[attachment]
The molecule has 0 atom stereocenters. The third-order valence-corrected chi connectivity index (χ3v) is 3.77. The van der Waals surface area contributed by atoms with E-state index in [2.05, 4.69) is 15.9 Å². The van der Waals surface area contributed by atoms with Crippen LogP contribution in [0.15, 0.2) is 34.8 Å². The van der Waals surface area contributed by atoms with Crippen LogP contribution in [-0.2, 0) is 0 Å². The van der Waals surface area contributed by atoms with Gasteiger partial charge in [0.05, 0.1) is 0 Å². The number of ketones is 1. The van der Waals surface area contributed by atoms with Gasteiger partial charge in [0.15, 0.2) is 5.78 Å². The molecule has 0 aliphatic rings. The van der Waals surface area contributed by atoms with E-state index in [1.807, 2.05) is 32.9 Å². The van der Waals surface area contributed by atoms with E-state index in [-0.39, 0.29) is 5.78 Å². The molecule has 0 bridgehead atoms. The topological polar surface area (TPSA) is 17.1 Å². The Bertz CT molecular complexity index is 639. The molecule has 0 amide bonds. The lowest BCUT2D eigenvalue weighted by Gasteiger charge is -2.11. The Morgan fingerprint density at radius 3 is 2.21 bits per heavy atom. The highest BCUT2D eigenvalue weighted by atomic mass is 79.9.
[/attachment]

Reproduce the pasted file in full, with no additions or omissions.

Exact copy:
The molecule has 0 atom stereocenters. The third-order valence-corrected chi connectivity index (χ3v) is 3.77. The van der Waals surface area contributed by atoms with E-state index in [2.05, 4.69) is 15.9 Å². The van der Waals surface area contributed by atoms with Crippen LogP contribution in [0.15, 0.2) is 34.8 Å². The van der Waals surface area contributed by atoms with Crippen LogP contribution in [-0.2, 0) is 0 Å². The van der Waals surface area contributed by atoms with Gasteiger partial charge in [0.05, 0.1) is 0 Å². The number of ketones is 1. The van der Waals surface area contributed by atoms with Gasteiger partial charge in [0.15, 0.2) is 5.78 Å². The molecule has 0 aliphatic rings. The van der Waals surface area contributed by atoms with E-state index in [1.807, 2.05) is 32.9 Å². The van der Waals surface area contributed by atoms with E-state index in [-0.39, 0.29) is 5.78 Å². The molecule has 0 bridgehead atoms. The topological polar surface area (TPSA) is 17.1 Å². The Bertz CT molecular complexity index is 639. The molecule has 0 amide bonds. The lowest BCUT2D eigenvalue weighted by Gasteiger charge is -2.11. The Morgan fingerprint density at radius 3 is 2.21 bits per heavy atom. The highest BCUT2D eigenvalue weighted by atomic mass is 79.9.